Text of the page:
Water crisis hits tourist haven of Shimla
Shimla, May 2 : Residents of the hill town of Shimla in Himachal are grappling with a severe water crisis that is expected to affect the flow of tourists to this summer destination.
Over sixty per cent of the population of Shimla is affected by the serious drinking water problem.
And the summer of discontent brewing over several years has turned acute this time round.
"The water shortage is of such acute proportions that children have to remain without bathing. The tanker comes once in four or five days. There is a lot of water problem. It has been going on for the past five to seven years," said Suraj Lal, a resident.
"We are facing a severe water problem here. Tankers that come here are quite small and not sufficient enough. They should either ensure adequate water supply through the taps or deploy tankers on a regular basis. This is the ninth consecutive day without water," added Raksha, another resident.
According to Harish Janartha, Deputy Mayor of Shimla, there is a fifty per cent shortage in the daily total requirement of 42 lakh kilolitres.
Supplies have halved from all four sources. While Guma supplies only 14 lakh kilolitres out of the expected 18 to 19 lakh kilolitres per day, Ashwani Khad provides just three to four kilolitres out of its capacity of nine to ten lakh kilolitres, Churat Nall's share has reduced from five lakh kilo litres to just two kilo litres and it is only Chaid that has constantly supplied the regular 1.5 kilo litres.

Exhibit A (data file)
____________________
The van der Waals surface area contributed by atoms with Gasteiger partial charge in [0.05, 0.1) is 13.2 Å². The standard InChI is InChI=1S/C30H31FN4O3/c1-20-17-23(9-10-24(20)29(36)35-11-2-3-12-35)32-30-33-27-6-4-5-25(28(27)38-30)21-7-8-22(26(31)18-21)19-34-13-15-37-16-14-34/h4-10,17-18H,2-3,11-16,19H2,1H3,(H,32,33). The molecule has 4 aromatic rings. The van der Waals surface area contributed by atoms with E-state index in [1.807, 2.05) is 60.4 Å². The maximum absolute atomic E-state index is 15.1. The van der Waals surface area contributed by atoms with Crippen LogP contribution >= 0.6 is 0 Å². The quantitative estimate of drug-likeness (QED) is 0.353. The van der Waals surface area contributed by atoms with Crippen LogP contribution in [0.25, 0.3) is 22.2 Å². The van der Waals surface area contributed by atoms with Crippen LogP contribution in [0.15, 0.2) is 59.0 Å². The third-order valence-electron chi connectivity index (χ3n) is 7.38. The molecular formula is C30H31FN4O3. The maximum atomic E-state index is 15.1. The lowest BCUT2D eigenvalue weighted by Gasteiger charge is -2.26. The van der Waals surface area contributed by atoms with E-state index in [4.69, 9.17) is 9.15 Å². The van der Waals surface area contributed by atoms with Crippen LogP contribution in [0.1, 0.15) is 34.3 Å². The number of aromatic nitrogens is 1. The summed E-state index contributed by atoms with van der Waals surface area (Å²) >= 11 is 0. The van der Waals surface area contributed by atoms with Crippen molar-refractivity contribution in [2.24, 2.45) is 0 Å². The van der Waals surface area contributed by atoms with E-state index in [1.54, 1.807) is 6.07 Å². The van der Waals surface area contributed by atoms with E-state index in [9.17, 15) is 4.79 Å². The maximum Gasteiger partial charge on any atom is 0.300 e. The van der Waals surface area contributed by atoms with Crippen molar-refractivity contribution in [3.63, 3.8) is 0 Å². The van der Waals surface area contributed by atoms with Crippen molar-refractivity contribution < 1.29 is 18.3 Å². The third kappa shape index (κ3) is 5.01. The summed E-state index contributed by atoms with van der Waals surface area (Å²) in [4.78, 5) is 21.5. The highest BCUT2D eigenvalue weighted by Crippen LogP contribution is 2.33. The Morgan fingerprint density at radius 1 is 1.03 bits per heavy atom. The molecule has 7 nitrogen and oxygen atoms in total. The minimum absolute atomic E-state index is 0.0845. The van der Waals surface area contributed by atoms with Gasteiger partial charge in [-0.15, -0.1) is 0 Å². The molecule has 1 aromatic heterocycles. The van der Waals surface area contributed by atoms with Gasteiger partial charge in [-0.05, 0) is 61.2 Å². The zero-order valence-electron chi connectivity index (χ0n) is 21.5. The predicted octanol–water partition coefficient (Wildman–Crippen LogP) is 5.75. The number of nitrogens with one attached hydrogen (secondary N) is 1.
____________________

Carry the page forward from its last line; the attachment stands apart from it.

"These days, the crisis is acute because resources are drying up. The quantity of water which was supposed to be supplied to us through our four major sources has been reduced to literally fifty percent," the deputy mayor observed.
He however said that the problem could be ameliorated to some extent through adequate storage and even supplies.
"We had decided that all the sources, all the supply lines where we have been giving water in sufficient quantity, we are trying to cut down a bit two minutes, five minutes and ten minutes on all the sources so that we can store some water and our water level will rise and that can be supplied in these areas. That has been the decision taken today," said Janartha.
"It will take one to two days to regulate this decision. After that I am sure we will manage something. I cannot commit that we will manage in full capacity but I am sure that places which do not have water for 8 to ten days, as we have the information regarding that, we will provide them," added Janartha.
He further said that local civic body was trying to ensure water supply through tankers and taps on alternate days.
The water scarcity is expected to hit the tourism industry in the town as well.
Besides the two-lakh population in Shimla and surrounding areas, there is also a floating population of 50,000 visiting the hill town, which includes tourists.
If the water scarcity persists, it can have a serious impact on the summer tourism business in the town. The civic body is gearing up to ensure adequate drinking water supply within two weeks' time.